The only problem is, when you remove usefulness and profitability as indicators of success, you’re left with a lot of inadequate solutions. On the better end of this spectrum, you’re left with subpar solutions to existing problems, like thinking you can cut down traffic in LA by burrowing an underground tunnel and skating cars across one by one. On the worse end, you’re stuck with solutions to problems that don’t even exist, like “How do I know if the eggs in my fridge are still fresh?” Yes, a real company actually created a technological solution, so we could all remotely determine the freshness of eggs — because apparently reading expiration dates has gone out of vogue. All of this reeks of solutionism plain and simple — the uncritical application of technological know-how that inevitably delivers half-baked solutions. And, because solutionism is the direct outgrowth of the venture capital system that birthed it, it’s become an industry norm. That should scare us.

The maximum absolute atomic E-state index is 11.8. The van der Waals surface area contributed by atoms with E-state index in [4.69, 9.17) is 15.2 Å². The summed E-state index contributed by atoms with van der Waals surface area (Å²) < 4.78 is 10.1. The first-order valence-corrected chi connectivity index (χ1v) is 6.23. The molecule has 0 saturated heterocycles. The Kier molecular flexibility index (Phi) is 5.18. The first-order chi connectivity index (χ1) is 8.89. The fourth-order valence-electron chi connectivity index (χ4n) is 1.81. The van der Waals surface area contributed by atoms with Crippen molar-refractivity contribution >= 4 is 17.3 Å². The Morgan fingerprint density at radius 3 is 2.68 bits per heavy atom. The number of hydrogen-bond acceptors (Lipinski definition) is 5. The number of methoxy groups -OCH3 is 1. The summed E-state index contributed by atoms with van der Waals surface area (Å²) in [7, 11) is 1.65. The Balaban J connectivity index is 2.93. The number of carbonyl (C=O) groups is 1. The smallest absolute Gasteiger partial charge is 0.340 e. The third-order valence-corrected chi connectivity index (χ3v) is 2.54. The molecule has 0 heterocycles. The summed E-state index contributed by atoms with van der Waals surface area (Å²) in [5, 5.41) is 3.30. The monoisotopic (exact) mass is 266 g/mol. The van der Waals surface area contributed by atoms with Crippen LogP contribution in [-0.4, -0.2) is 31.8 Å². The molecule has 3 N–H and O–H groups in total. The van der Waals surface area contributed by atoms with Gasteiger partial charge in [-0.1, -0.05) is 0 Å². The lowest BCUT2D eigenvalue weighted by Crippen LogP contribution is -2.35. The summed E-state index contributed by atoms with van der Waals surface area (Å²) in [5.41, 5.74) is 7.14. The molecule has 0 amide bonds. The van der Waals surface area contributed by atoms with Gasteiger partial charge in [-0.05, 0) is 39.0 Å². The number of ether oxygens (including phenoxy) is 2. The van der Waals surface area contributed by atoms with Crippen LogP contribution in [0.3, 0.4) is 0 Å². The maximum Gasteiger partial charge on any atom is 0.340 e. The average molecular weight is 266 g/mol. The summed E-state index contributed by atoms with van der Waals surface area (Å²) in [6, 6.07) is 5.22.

Enabling the Stupidest Solutions
When the richest and most powerful Americans believe an idea, you can bet your bottom dollar it will eventually become gospel for the rest of us. This has undoubtedly been the case with tech. In the words of the Columbia Journalism Review, the industry’s “defining idea is that we are living through a benevolent revolution, and that we’re all united by good intentions as we search for new models for our economy and our lives.” But being so gung-ho about technology and where it will take us can enable some of the stupidest ideas in Silicon Valley.